A rate "lock" or "commitment" is a promise from the lender to set a specific interest rate and a certain number of points for you for a certain period of time during your application process. This prevents you from going through your whole application process and discovering at the end that your interest rate has gotten higher.
Although there are various lengths of rate lock periods (from 15 to 60 days), the longer ones are typically more expensive. The lending institution can agree to hold an interest rate and points for a longer period, say 60 days, but in exchange, the rate (and sometimes points) will be more than that of a rate lock of a shorter period.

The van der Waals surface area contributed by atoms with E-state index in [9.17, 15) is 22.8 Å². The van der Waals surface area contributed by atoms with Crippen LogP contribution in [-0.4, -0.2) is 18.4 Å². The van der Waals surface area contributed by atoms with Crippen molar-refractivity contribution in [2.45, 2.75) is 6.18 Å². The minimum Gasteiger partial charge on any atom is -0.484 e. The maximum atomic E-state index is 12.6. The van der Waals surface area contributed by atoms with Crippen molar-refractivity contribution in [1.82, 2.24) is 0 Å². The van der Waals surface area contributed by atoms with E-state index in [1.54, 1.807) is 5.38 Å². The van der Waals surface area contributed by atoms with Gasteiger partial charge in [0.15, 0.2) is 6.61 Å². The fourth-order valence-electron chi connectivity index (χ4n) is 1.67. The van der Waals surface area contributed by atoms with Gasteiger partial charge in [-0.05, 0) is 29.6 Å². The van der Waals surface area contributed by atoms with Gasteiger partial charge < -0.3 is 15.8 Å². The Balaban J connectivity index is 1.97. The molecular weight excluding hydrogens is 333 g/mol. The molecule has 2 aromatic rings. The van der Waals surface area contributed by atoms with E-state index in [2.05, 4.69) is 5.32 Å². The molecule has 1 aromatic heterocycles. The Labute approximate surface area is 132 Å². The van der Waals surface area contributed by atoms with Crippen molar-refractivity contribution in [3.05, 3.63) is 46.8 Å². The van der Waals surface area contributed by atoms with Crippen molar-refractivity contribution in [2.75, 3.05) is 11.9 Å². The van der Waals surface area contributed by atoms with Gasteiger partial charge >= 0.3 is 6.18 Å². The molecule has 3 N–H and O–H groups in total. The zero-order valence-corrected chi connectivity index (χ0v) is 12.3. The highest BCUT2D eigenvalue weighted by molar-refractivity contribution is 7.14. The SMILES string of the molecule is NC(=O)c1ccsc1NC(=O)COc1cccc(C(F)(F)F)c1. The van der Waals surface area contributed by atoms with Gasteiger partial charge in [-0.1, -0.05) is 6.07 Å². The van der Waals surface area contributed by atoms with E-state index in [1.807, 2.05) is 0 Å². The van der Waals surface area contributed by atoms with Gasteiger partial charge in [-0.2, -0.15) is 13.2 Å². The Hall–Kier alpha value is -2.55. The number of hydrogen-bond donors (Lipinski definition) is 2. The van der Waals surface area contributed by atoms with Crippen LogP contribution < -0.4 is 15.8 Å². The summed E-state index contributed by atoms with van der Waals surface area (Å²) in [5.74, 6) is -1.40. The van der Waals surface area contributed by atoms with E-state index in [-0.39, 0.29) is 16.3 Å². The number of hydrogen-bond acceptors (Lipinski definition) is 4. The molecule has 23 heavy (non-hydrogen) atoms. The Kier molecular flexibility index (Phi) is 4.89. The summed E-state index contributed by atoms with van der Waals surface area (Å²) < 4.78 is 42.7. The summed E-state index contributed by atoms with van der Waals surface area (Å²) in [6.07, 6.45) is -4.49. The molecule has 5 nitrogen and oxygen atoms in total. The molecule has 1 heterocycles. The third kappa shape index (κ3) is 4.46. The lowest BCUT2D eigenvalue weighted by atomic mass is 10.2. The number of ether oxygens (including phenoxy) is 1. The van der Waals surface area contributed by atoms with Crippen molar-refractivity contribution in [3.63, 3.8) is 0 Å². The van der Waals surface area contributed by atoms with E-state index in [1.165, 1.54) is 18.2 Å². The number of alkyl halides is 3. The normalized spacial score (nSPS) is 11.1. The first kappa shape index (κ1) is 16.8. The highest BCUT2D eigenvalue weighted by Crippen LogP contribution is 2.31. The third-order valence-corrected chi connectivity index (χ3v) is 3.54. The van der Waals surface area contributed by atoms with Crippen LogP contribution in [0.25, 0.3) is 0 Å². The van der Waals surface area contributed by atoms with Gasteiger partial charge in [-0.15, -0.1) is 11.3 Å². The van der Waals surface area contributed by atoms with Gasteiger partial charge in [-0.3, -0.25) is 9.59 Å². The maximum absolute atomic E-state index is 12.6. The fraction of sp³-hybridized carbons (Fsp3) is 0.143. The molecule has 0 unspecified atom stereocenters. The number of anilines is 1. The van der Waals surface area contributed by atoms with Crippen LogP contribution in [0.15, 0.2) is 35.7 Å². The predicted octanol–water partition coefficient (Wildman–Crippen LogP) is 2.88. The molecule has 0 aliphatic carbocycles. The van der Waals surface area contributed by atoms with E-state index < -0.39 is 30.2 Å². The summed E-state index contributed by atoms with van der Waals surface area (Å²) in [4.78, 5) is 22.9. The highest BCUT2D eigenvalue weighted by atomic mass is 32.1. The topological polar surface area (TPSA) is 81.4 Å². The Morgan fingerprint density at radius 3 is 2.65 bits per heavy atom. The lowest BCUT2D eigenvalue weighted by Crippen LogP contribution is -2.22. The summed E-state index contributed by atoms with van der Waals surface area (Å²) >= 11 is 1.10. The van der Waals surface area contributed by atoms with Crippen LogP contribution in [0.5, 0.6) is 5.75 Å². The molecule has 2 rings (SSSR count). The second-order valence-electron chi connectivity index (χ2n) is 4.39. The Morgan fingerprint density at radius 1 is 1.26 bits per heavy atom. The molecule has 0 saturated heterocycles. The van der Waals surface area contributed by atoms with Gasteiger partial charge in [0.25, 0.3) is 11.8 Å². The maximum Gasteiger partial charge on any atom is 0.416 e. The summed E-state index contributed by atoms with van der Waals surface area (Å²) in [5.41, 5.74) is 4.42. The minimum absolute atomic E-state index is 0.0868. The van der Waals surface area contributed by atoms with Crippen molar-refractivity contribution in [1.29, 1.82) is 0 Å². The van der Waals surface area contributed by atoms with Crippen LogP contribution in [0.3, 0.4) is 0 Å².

There are other ways to get a better rate, besides opting for a shorter rate lock period. A bigger down payment will result in a lower interest rate, since you will have more equity from the beginning. You can pay points to lower your rate over the loan term, meaning you pay more up front. One strategy that is a good option for some is to pay points to bring the rate down over the term of the loan. You'll pay more initially, but you'll come out ahead, especially if you don't refinance early.
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